Early Traction EraEdit
Initially the traction era started with mobile castles; the aftershocks of the Sixty Minute War were still making unpredictable weather; mini ice-ages and and devastating storms. Therefore, having a home that could run away from such events was a very convenient way of life.
After a while, for protection from pirate motor-and-baily castles and other dangers (like wild animals, bad weather that could disable the moving house somehow) bands of these traction fortresses formed, and eventually empires.
One such empire, called simply The Movement conquered London in 477 TE, and converted it into the first Traction City around 480 TE. This sparks the Second Traction Boom, with the likes of Paris, Hamsterdam, Bremen and other famous cities attempting to mobilize before London returns from it's Northern crusades against the remaining traction empires.
After this, the dreaded 'Wheeled War' took place from 480 to 520 TE. During this time the remaining old traction empires, statics and new traction cities desperately fought over borders. When the Zagwans attacked, appalled by the new traction cities, and were beaten back by the united statics, cities and empires. After this, a conference was held ('The Diet of Ulp', 520 TE) between the major cities and statics, proposing the theory of Municipal Darwinism.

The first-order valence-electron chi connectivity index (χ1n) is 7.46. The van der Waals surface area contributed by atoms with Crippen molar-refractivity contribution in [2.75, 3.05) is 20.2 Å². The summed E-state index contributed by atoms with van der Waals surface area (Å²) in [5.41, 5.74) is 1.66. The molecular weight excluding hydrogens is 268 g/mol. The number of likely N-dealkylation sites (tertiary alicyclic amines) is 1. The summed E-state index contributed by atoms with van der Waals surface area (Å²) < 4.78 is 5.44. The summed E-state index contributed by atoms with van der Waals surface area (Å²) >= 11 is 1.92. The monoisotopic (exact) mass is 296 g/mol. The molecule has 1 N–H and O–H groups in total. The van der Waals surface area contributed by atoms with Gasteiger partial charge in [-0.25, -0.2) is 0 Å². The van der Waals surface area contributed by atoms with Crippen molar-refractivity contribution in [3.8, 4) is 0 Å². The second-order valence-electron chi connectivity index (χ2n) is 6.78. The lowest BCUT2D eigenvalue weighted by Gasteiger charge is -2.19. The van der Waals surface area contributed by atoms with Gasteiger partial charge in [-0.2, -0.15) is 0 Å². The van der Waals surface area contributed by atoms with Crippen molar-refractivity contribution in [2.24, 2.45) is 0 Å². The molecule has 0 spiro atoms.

The other cities agree to follow the rules, and the Third Traction Boom begins.
Late Traction EraEdit
The golden age of traction cities, where across Europe, Northern Africa, Nuevo Maya and later Australia, cities begin mobilizing. The Anti-Traction League becomes fully established and organized at this point. This era lasts from 600 to 800 TE, where is no shortage of prey and tractionism is dominant across much of the globe.
However, during the Iron Winter of 900 to 926 TE, suspected to be a mini-ice age, even the most proud of tractionists realize it's the beginning of the end; hundreds of smaller towns and villages die off due to being snowed in or engines being frozen up, and the shortage of prey in the summer does not help.
The End of TractionismEdit
The thousand or so years of tractionism finally came to an end around 1030 TE, often said to be triggered by Murnau settling down on a hill somewhere in central Europe. About a decade later the last cities either settled down or ran out of fuel, and the world returned to the way it had once been.